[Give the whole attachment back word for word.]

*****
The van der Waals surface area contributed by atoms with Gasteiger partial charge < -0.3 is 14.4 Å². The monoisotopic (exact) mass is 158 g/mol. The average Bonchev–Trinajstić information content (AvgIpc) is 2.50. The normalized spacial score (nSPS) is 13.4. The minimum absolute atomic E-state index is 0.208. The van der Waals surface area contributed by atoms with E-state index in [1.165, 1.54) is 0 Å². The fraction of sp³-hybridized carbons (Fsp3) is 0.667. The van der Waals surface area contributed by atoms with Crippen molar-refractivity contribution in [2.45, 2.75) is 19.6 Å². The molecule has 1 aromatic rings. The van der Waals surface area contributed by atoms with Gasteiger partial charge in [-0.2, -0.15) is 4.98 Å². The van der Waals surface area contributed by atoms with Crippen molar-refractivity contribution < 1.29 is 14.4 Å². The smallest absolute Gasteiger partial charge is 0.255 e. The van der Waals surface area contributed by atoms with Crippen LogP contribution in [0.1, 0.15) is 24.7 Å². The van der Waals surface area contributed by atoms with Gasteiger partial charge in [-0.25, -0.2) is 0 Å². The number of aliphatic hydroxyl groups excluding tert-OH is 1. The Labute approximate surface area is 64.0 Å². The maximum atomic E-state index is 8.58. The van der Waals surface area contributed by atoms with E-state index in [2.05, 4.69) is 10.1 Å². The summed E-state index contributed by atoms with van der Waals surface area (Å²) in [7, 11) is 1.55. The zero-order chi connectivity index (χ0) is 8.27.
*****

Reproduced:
The van der Waals surface area contributed by atoms with Gasteiger partial charge < -0.3 is 14.4 Å². The monoisotopic (exact) mass is 158 g/mol. The average Bonchev–Trinajstić information content (AvgIpc) is 2.50. The normalized spacial score (nSPS) is 13.4. The minimum absolute atomic E-state index is 0.208. The van der Waals surface area contributed by atoms with E-state index in [1.165, 1.54) is 0 Å². The fraction of sp³-hybridized carbons (Fsp3) is 0.667. The van der Waals surface area contributed by atoms with Crippen molar-refractivity contribution in [2.45, 2.75) is 19.6 Å². The molecule has 1 aromatic rings. The van der Waals surface area contributed by atoms with Gasteiger partial charge in [-0.2, -0.15) is 4.98 Å². The van der Waals surface area contributed by atoms with Crippen molar-refractivity contribution < 1.29 is 14.4 Å². The smallest absolute Gasteiger partial charge is 0.255 e. The van der Waals surface area contributed by atoms with Crippen LogP contribution in [0.1, 0.15) is 24.7 Å². The van der Waals surface area contributed by atoms with Gasteiger partial charge in [-0.25, -0.2) is 0 Å². The number of aliphatic hydroxyl groups excluding tert-OH is 1. The Labute approximate surface area is 64.0 Å². The maximum atomic E-state index is 8.58. The van der Waals surface area contributed by atoms with E-state index in [2.05, 4.69) is 10.1 Å². The summed E-state index contributed by atoms with van der Waals surface area (Å²) in [7, 11) is 1.55. The zero-order chi connectivity index (χ0) is 8.27.